pdf Download Newsletter PDF >

March 2012 Newsletter

Volume 5, Issue 1

AIA Update: Patent Marking

In a previous newsletter, we detailed the nuances of patent marking, including how to mark products, the benefits of marking products, and the consequences of marking with a false or expired patent number.  With the passage of the America Invents Act (AIA) in September of 2011, some of the guidance outlined in our previous newsletter requires updating.  The following provides information regarding (1) "notice" for obtaining damages for patent infringement and (2) false marking of supposedly patented products.

Notice Provisions

A patent owner may obtain damages dating back to a date on which the patent owner provided an infringer with notice of the infringement, so long as the infringer continues to infringe after such notice.  The patent owner can give notice in one of two ways: (1) Actual notice – The patent owner sends a letter to the infringer stating specifically what product it believes infringes its patent.  Merely stating that a patent exists is not enough; it is wise to state specifically the patent the owner believes to be infringed and perhaps even how the accused device infringes certain of those claims. (2) Constructive notice – The patent owner marks the patented product with the word “Patent” or “Pat.”, followed by the patent number or a web address where the patent number is listed.  The AIA added the latter option, known as "virtual marking," to make it easier for patent owners to update their products without having to re-label or re-produce a line of products when, for example, a new patent issues that covers the products.

Constructive notice has a few caveats:

  • The web address must be "accessible to the public without charge for accessing the address." 
  • The patent number or web address where the patent number can be found is required.  It is not enough to merely state “Patented” on the article.
  • If a family of products is covered by one or more patents, the mark can say “covered by one or more of Patents:” followed by a list of applicable patent numbers or the web address where they can be found.  Not every patent listed must cover every member of the product family.
  • Marking of patented articles must be substantially consistent and continuous for the notice provisions to attach.  This means that “substantially all” of the patented articles must be marked.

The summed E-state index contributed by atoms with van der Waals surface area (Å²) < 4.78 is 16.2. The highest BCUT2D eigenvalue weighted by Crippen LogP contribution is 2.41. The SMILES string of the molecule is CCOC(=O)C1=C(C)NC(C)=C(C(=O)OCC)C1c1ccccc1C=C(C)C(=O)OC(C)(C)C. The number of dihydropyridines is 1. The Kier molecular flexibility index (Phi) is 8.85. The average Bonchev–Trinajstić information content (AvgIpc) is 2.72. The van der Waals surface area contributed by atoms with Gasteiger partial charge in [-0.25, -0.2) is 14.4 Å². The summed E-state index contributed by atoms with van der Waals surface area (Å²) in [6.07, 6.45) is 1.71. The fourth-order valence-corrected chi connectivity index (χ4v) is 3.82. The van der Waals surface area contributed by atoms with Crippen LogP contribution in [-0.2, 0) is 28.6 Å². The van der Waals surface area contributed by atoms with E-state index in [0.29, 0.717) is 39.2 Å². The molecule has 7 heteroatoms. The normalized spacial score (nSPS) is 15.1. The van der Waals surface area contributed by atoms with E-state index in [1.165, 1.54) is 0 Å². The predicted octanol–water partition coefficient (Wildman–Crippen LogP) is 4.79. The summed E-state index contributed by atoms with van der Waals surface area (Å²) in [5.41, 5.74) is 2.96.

• A patent owner who is licensing the patent must make reasonable efforts to ensure that a licensee is following a marking program, such as by notifying the licensee that marking is required or by including a requirement to mark in the license agreement.
  • The mark must be legible and unconcealed.  If the product is subject to wear, placement of the mark can be less visible if such placement will lessen likelihood that the mark will be worn away.
  • If marking a product is not feasible due to size constraints, a corresponding package or label may be marked instead.  However, if words are printed on the product itself, the patent number or web address should be included on the product as well.
  • Marking a product with the words “Patent Pending” and the patent publication number will not satisfy the notice provisions. 

False Marking

False marking has changed considerably due to the AIA.  False marking is still defined as marking a product with a patent number without consent of the patentee, using a patent number on an unpatented article, or using the words “Patent pending” on an article for which no patent is pending.  Changes, however, include:

  • False marking does not include marking an article with the number of a patent that has expired, but that at one time covered the product.  This addition to the Patent Act is likely in response to the well-publicized case of Pequignot v. Solo Cup Co. (Fed. Cir. 2010) in which a patent attorney sued Solo Cup for marking its articles with expired patent numbers due to Solo Cup's desire to delay the cost and burden of replacing working molds bearing the expired patent numbers.
  • Only the United States government can sue for up to $500 for every falsely-marked article.  This is likely also in response to the Solo Cup case, in which the plaintiff technically could have won $10.8 trillion, half of which would go to the U.S. government, and incidentally, would have been enough to pay off 42% of the country's national debt at the time!
  • A person who has suffered a competitive injury due to false marking can sue in federal court for damages to compensate for the injury.


U.S. News and World Report Lists Andrus as a Top Tier

We are proud to announce that Andrus has been ranked as a "Tier 1" patent law firm by U.S. News and World Report.   Our ranking as one of America's Best Law Firms for 2011 was based on survey data gathered from clients and attorneys, as well as marketing and recruiting officers, regarding our firm's expertise, responsiveness, understanding of a business and its needs, civility, integrity, and cost-effectiveness. 

Additionally, Andrus attorneys Dan Fetterley, Gary Essmann, and George Solveson were recently selected by their peers for inclusion in The Best Lawyers in America® 2012 (Copyright 2011 by Woodward/White, Inc., of Aiken, S.C.). 

As stated by U.S. News and World Report, "Since its inception in 1983, Best Lawyers has become universally regarded as the definitive guide to legal excellence. Because Best Lawyers is based on an exhaustive peer-review survey in which more than 39,000 leading attorneys cast almost 3.1 million votes on the legal abilities of other lawyers in their practice areas, and because lawyers are not required or allowed to pay a fee to be listed, inclusion in Best Lawyers is considered a singular honor. Corporate Counsel magazine has called Best Lawyers 'the most respected referral list of attorneys in practice.'"